HEALTH WATCH: Endocrinology

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FAIRBANKS, Alaska - Before Fairbanks' got its first endocrinologist, patients who required a specialist had to travel to Anchorage, or even the lower 48 for treatment.
In this week's health report, we talked to Dr. Mohammad Ahmed about what endocrinology is, and how he works to improve the lives of local Fairbanksans.

Dr. Ahmed describes endocrinology as a way of communication in the body. The nervous system is fast acting communication system but he's talking about a slower process involving chemicals...

Dr. Muhammad Ahmed; Endocrinologist >> "These chemicals are called hormones. They're produced by glands in the body. There are some famous glands like thyroid, pancreas, ovaries, testicles, etcetera. But as an endocrinologist, we believe all internal organs of the body are endocrine organs."

These glands relate to your metabolism, the biochemical processes that make your body work and how your body changes food into energy. Endocrinologists often see patients with diabetes.

MA >> "In diabetes, you are not helpless. You can do a lot to manage this disease on your own without the help of your provider."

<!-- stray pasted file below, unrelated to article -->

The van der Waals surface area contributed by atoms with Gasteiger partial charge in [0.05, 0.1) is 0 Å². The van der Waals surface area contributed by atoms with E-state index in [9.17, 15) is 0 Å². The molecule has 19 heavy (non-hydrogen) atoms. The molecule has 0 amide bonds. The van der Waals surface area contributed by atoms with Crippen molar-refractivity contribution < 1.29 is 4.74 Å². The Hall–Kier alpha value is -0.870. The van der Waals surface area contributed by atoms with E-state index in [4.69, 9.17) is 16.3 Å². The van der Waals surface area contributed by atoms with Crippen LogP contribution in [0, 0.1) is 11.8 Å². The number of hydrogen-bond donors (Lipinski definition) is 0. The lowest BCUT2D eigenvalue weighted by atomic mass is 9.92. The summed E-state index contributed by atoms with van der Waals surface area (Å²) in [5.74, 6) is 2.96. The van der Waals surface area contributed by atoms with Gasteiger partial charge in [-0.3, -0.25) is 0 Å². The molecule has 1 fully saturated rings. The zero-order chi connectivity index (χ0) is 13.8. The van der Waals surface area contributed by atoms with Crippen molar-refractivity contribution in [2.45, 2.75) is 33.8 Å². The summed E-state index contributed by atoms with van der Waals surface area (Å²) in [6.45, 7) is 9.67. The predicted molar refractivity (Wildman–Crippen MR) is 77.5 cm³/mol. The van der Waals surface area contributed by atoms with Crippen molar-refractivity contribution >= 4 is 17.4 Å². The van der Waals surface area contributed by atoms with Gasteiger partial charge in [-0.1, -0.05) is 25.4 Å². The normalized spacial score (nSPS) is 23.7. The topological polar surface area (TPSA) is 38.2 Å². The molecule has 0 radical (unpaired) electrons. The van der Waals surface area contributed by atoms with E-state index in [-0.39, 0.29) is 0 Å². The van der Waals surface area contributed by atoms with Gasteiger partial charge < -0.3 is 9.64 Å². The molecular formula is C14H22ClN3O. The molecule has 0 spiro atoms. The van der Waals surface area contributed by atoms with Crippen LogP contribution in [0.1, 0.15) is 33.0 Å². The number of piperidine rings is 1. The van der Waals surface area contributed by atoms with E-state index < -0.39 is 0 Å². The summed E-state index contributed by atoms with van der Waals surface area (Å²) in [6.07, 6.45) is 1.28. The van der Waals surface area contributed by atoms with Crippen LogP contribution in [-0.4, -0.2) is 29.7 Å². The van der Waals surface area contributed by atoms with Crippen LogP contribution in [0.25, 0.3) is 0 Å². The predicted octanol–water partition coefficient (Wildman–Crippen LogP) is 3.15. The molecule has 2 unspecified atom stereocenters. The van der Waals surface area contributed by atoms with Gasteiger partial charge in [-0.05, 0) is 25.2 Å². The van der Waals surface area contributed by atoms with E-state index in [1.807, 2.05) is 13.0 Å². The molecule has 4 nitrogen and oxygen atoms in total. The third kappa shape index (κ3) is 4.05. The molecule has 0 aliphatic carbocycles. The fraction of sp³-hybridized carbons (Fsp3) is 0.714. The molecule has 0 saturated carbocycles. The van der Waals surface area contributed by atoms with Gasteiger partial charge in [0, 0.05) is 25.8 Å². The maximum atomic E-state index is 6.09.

So they're not only providers and prescribers but they're educators.
Heather helps people to prevent or manage diabetes.

Heather Powers; Dietician & Diabetes Educator >> "We're looking at diet strategies, and so looking at the sugar contents in different food. And beverages are a big source of sugar in the diet for many people. So that's one area of education we'll focus on."

She also talks about weight management through nutrition and exercise and insulin shots versus pumps.

HP >> "So it's not one recipe for everybody."

But how do you know if you have diabetes? Sometimes there's symptoms, sometimes there's not.

HP >> "Even folks will go see and eye doctor and the eye doctor will inform them that they need to come see the doctor because something else could be going on. In either case, there are a few different lab tests that can be done to determine if somebody has diabetes or if they're maybe pre-diabetes."

When insulin isn't working properly, glucose cannot be utilized as a fuel. So glucose can clog arteries and have trouble moving from the blood into the cells.

MA >> "So they body tries to get rid of it by excreting glucose. So whenever glucose gets excreted it carries with it extra water molecules with it."

This can cause dehydration, thirst and excessive trips to the bathroom and that causes...

MA >> "Polyphagia, so patients get hungry, start eating more and more, which in turn causes blood sugars to turn higher and higher. So it becomes a very vicious cycle."

This can cause toxic glucose levels. So they work to clean up the system and improve a patient's quality of health. I'm Katie Luper, reporting.